Influence of Oxygen Supply on Metabolism and Energetics in FishMuscles
Degree GrantorUniversity of Canterbury
Degree NameDoctor of Philosophy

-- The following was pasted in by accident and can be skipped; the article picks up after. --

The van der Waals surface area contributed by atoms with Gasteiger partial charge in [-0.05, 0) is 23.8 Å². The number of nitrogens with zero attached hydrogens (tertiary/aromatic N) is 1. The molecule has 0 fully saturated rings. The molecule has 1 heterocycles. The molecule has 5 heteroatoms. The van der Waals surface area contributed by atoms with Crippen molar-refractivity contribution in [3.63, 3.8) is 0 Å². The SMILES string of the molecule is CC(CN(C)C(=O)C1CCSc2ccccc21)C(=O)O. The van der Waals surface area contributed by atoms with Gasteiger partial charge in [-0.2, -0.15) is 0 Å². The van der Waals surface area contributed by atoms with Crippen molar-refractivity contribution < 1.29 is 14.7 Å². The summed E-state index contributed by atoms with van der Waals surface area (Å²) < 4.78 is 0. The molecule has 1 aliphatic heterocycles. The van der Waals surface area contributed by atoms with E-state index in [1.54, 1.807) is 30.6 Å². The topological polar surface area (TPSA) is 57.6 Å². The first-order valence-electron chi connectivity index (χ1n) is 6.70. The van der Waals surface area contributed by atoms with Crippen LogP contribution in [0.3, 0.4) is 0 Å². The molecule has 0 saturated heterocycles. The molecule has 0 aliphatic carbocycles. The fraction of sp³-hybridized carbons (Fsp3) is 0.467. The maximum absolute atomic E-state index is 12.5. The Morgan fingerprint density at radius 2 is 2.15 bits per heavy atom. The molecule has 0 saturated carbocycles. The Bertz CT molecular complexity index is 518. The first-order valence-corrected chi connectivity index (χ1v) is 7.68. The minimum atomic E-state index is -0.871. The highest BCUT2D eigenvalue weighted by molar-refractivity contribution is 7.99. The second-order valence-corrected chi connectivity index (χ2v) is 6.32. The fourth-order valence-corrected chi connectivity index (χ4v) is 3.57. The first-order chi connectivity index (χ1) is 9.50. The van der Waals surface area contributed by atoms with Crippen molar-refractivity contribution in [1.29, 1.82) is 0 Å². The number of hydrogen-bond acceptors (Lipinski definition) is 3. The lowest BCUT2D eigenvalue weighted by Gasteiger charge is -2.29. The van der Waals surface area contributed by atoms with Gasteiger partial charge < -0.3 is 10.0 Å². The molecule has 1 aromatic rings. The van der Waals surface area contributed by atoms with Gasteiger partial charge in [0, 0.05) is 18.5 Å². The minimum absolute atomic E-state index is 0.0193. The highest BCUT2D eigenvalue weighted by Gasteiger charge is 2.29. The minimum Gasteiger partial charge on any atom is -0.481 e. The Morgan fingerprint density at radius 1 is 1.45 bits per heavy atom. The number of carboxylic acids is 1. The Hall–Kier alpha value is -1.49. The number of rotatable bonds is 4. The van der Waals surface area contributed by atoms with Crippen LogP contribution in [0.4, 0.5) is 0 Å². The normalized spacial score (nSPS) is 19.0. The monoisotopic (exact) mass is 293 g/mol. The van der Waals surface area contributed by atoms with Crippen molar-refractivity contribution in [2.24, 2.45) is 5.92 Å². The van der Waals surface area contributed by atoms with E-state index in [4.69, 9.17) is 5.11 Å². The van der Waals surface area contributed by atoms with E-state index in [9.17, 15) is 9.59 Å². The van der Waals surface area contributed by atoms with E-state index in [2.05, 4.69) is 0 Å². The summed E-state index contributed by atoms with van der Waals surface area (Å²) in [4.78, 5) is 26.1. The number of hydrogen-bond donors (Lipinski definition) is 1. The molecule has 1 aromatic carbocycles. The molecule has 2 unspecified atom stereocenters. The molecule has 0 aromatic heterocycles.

The five discrete, but related studies presented in this thesis investigate several aspects of the physiology and biochemistry of whole animals, perfused and isolated tissues from fishes and other vertebrates. Important fundamental questions about tissue metabolism and energy supply and utilisation in relation to oxygen supply, in addition to applied questions relating to commercial harvesting and post-mortem muscle physiology were addressed. Oxyconformance of oxygen consumption (VO2) at low oxygen delivery rates was shown using an isolated, perfused salmon tail preparation, composed primarily of skeletal muscle. Addition of pig red blood cells to the perfusing solution at a haematocrit of 5 or 10%, increasing the capacitance, resulted in oxyregulation of VO2 by the tail tissues. Below c.60 ml O2.kg-1.h-1 of oxygen delivery, VO2 was delivery dependent. Above this value additional oxygen delivery did not increase VO2 of resting muscle above c.35 ml O2 kg-1.h-1. The preparation was validated by measuring mitochondrial activity using MTT and blood flow distribution to the red and white muscle using fluorescent microspheres. Evidence of both O2-independence of VO2 in the vasculature and strict O2-dependence of VO2 in striated muscles of fishes and a mammal is presented using isolated vascular tissue and an in vitro tissue slice model. VO2 by vessels from rat, salmon and hagfish showed varying degrees of independence between PO2s of 15-95 mmHg in vitro (1 mmHg = 0.133 kPa). Above and below these values, VO2 was highly PO2-dependent. VO2 by cardiac and skeletal muscles from rat, salmon, snapper and hagfish were shown to relate linearly to PO2 between zero and 125 mmHg. VO2 in these tissues was highly dependent on tissue type (cardiac, red and white muscle) which correlated with haem protein concentration. The increase in VO2 in muscle slice mitochondria uncoupled with FCCP and DNP ruled out diffusion-limitation as a constraint on VO2. Mitochondrial activity was constant over time and reoxygenation of the Ringer bathing the tissues after the initial run down in PO2 resulted in VO2 rates that were unchanged from the starting values, demonstrating that the tissues remained viable over time. ATP turnover in red muscle was significantly increased at 100 mmHg relative to 30 mmHg, and increased in both treatments from values at the start. Our data suggest that ATP supply and ATP demand were reduced in conjunction with falling PO2. The effects of hydrogen sulphide (H2S) (derived from Na2S) and isoeugenol exposure on activity, VO2 and ventilation frequency (Vf) in a teleost fish are reported. In the H2S treatment group (200 μM Na2S) both resting VO2 and Vf decreased after 30 minutes of exposure, concurrent with narcosis and a loss of equilibrium. These events corresponded with a significant fall in VO2 (33%) and Vf (20%) by 15 minutes, both declining further to a nadir of 40% of resting values at 30 minutes. After flushing, VO2 increased to resting levels, with Vf remaining significantly depressed until 30 minutes of recovery. Recovery was accompanied by regained mobility and equilibrium and significantly increased VO2 and Vf. Isoeugenol anaesthetised fish (0.011 g.L-1) reached stage 4-5 of anaesthesia accompanied by significant decreases in VO2 (45%) and Vf (25%) at 25 minutes, both parameters declining further to around 64% and 38% respectively by 35 minutes. Similar to H2S exposed fish, VO2 increased to resting values after flushing, followed by a significant rise in VO2. Likewise, Vf had risen to resting values post-flushing, subsequently increasing significantly during recovery. Overall, VO2 in relation to resting rate was reduced in the isoeugenol treated animals, while in H2S treated fish, exposure there was increased oxygen usage, possibly associated with a toxic effect. H2S significantly reduced cytochrome c oxidase activity in muscle and gill tissue in vitro between 69-79% at 20 μM and 77-97% at 200 μM Na2S, while isoeugenol had no effect on activity in any tissue. Calorimetric and biochemical profiles of anoxic, post-mortem white muscle from Chinook salmon subjected to rested and exhausted harvesting regimens at their acclimation temperature (10°C) are reported. Prior to harvest rested animals were anaesthetised with 0.012 g.L-1 isoeugenol without disturbance. The muscle of these animals had a high metabolic rate at the time of death, at around 400 μW.g-1, which declined rapidly over the first 12 hours to15 μW.g-1. Exhausted animals were forced to swim and were crowded before capture, resulting in an initial heat output of <10 μW.g-1. Heat output was significantly greater in the rested group at the time of death and for 7 hours post-mortem. In both groups there was an exothermic event, occurring between 4 and 6 hours post-mortem amounting to a rise of around 35 μW.g-1. A one-phase exponential decay model appropriately described the net heat output of the rested profile minus the exhausted data. Rested animals had significantly higher initial cut surface pH (7.5 vs 6.7), tissue glycogen (16 vs 2 μmol.g-1), creatine phosphate (18 vs 0.1 μmol.g-1), ATP (6 vs 3.5 μmol.g-1) and potential energy (30 vs 7 μmol.g-1) than the exhausted group, which had significantly elevated tissue concentrations of lactate (43 vs 18 μmol.g-1) and glucose (5 vs 2 μmol.g-1). Potential energy in the form of ATP, glycogen and creatine phosphate remained elevated for an extended period post-mortem in rested animals while catabolites further down the chain such as inosine, hypoxanthine and uric acid accumulated at similar rates in both groups. We examined the relationship between exogenous and endogenous H2S and oxygen partial pressure in isolated hagfish and lamprey vessels that exhibit profound hypoxic vasoconstriction (HVC). In myography studies, H2S (Na2S) dose-dependently constricted dorsal aortas (DA) and efferent branchial arteries but did not affect ventral aortas or afferent branchial arteries, which was similar to the effects produced by hypoxia. Sensitivity of H2S-mediated contraction in hagfish and lamprey DA was enhanced by hypoxia. HVC in hagfish DA was enhanced by the H2S precursor cysteine and inhibited by amino-oxyacetate (AOA), an inhibitor of the H2S-synthesising enzyme, cystathionine β-synthase, and unaffected by propargyl glycine, an inhibitor of cystathionine λ-lyase. Oxygen consumption (MO2) of hagfish DA was constant between a PO2 of 15 and 115•mmHg, decreased when PO2 <15•mmHg, and increased if PO2 exceeded 115•mmHg. 10 μmol.l-1 H2S increased and concentrations above 100 μmol.l-1 H2S decreased MO2. Consistent with the effects on HVC, cysteine increased and AOA and hydroxylamine, an inhibitor of pyridoxyl 5’-phosphate-dependent enzymes, decreased MO2. These data show that H2S is a monophasic vasoconstrictor of specific cyclostome vessels and because hagfish lack vascular NO, and vascular sensitivity to H2S was enhanced at low PO2, it is unlikely that H2S contractions are mediated by either an H2S-NO interaction or an oxidation product of H2S. These experiments provide additional support for the hypothesis that the metabolism of H2S is involved in oxygen sensing/signal transduction in vertebrate vascular smooth muscle. Together the findings of this thesis contribute to the understanding of oxygen utilisation and energetics in relation to oxygen supply in a number of tissues. These data further our understanding of respiratory physiology and may have practical applications in the seafood industry.